So - I don't agree with the designer explanation for why magic spells require a roll to succeed in Dungeon Crawl Classics RPG. I mean - if it makes for a fun, wacky game, great, but I'll pass on the table lookups. And as I explained last time, part of the appeal of the traditional magic-user class to its core player type is its heavy reliance on strategy rather than chance.
Is there really a Dying Earth pedigree for random spells? Yes and no. Robin Laws' Dying Earth game has a much more involved analysis of those stories and novels. There, games can work at three levels of magic, each named after a Dying Earth character. The "Cugel" level is named after the famous rogue and similar dabblers in magic, prone to random fizzles and backfires. The "Turjan" level is named after the competent wizard-hero, whose spells work unerringly like formulae. The highest level is named after the wizard of the late novellas, Rhialto, who has mastered Turjan-like magic but deals with even more powerful, free-willed creatures known as sandestins.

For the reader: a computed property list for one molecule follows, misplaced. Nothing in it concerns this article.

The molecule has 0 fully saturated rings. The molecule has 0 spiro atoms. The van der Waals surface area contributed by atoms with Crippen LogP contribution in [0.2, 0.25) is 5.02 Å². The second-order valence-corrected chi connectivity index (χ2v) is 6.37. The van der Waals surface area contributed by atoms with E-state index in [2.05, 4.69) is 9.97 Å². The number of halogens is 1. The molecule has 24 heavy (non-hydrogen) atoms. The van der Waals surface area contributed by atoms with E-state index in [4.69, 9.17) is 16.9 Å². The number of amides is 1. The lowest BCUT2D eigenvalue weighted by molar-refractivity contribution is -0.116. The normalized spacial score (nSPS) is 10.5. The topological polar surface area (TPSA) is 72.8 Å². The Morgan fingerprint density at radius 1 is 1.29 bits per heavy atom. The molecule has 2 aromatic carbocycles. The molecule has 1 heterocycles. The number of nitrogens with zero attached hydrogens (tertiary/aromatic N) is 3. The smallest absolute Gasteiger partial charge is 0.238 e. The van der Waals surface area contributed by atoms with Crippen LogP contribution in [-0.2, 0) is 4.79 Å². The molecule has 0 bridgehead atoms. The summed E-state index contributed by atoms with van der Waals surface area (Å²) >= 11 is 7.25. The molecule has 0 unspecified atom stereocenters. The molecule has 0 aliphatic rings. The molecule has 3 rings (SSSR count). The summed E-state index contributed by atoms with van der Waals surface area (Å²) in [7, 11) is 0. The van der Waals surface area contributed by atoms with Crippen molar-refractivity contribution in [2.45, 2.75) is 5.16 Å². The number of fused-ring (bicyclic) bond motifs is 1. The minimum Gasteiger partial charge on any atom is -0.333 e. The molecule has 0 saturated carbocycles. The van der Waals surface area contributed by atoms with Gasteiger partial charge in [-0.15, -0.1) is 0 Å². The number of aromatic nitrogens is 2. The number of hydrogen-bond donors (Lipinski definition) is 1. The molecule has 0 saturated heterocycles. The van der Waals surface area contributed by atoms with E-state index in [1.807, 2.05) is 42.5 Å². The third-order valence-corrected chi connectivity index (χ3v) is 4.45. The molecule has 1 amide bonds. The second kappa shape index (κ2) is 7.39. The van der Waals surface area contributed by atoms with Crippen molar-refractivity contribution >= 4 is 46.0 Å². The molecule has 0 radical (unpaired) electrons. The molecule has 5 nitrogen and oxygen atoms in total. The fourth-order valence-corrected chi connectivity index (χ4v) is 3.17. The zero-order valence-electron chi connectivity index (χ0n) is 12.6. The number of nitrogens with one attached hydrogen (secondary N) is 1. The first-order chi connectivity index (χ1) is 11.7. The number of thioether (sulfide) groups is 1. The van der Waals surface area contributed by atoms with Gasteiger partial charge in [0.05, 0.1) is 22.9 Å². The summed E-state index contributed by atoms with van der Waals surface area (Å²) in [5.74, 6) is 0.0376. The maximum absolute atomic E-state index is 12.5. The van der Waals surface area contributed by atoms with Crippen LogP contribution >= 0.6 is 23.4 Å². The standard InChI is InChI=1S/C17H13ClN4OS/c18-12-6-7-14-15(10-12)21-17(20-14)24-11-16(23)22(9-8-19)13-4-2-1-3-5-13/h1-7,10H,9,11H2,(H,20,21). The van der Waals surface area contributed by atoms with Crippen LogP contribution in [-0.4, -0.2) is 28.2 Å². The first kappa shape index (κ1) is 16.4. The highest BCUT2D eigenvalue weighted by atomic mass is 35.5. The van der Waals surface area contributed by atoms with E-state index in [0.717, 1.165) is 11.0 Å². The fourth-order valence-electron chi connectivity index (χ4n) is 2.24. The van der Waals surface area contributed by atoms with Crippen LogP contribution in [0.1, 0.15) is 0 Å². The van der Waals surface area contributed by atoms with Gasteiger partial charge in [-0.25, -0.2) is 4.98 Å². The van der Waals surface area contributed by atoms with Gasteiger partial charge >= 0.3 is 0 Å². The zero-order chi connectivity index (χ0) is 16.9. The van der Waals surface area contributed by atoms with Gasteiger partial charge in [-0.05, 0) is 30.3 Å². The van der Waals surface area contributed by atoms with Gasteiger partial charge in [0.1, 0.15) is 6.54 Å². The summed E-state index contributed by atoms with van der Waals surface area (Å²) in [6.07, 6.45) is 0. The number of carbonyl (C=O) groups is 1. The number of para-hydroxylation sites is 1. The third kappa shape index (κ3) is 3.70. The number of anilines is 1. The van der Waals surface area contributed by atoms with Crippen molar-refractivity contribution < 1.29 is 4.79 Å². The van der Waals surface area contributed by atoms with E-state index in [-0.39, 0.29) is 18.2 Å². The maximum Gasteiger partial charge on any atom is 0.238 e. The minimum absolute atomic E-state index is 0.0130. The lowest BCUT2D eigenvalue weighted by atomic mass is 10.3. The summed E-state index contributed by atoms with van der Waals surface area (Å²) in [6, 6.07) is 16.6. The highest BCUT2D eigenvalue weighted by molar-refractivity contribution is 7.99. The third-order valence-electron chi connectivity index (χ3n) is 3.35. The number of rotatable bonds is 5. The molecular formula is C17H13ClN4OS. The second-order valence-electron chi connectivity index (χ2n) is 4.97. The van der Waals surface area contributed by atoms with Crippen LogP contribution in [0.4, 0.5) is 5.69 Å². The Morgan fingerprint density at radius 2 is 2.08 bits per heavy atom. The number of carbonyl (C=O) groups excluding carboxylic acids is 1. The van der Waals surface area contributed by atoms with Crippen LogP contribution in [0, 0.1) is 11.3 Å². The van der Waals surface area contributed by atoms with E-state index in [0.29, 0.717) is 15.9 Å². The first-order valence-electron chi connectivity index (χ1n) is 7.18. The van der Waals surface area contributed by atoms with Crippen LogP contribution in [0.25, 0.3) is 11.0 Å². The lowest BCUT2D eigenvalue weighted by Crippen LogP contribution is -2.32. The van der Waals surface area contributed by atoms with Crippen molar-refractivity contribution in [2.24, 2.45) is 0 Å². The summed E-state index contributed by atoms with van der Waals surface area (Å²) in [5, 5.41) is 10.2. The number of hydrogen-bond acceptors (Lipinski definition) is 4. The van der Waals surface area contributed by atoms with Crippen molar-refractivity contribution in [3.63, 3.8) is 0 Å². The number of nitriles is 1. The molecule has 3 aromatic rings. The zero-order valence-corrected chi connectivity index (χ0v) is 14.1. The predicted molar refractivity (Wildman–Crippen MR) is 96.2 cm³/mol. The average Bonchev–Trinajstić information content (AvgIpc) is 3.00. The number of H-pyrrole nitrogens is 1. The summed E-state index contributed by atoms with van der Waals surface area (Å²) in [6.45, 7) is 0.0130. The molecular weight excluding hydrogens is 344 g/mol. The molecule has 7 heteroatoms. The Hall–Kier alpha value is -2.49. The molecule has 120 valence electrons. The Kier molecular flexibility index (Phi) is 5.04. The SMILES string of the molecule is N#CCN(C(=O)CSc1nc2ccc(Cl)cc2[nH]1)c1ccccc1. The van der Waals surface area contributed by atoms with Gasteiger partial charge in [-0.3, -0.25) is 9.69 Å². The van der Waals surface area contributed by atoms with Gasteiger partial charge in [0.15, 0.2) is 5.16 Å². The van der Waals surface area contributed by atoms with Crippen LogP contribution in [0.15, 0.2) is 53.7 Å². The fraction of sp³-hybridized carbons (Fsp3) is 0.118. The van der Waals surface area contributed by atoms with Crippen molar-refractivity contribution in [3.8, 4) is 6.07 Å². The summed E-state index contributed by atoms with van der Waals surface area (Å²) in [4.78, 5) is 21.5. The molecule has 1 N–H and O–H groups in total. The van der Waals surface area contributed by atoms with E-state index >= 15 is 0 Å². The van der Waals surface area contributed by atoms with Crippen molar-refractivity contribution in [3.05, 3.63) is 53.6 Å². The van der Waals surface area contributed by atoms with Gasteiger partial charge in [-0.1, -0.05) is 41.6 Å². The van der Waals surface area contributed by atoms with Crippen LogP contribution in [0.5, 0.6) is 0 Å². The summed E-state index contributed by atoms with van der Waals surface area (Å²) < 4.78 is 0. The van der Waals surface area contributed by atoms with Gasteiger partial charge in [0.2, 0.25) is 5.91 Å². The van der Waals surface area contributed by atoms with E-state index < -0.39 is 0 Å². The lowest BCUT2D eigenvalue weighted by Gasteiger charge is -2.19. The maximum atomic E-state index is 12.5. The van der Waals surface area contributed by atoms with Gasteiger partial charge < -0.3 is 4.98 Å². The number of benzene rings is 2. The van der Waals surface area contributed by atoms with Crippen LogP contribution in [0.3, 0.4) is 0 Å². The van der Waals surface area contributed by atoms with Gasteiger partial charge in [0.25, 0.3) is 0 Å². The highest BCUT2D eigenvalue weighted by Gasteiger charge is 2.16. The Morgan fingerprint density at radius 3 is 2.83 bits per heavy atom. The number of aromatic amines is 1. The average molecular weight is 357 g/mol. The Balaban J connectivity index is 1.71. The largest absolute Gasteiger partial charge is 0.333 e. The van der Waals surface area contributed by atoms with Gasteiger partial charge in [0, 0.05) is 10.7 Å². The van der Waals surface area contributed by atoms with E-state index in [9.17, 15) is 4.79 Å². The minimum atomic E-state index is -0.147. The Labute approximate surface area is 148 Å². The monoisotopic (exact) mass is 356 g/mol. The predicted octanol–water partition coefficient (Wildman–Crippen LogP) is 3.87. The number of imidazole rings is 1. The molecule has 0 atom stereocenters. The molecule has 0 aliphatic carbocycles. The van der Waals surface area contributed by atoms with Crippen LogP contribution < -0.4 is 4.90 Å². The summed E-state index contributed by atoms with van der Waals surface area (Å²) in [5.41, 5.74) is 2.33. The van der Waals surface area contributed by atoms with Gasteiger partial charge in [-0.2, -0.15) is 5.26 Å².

|I think he knows what he's doing...|
This last view in particular I consider true to the idea of the cleric or priest. Whether addressing a terrible demon, the spirits of nature, or the Pancreator and heavenly choir, the divine miracle-worker should not go in with the complete assurance that prayers will be heard. To be meaningful, faith requires uncertainty.
I'm OK with "clerical spells" as a simplification, but I just feel that if you're going to involve random elements in spellcasting, do it for classes who are conceived of as bumblers - mountebanks, high-level rogues, gnomes and so on - and to those who deal with faith. And yes, how exactly randomness works for those two should be different...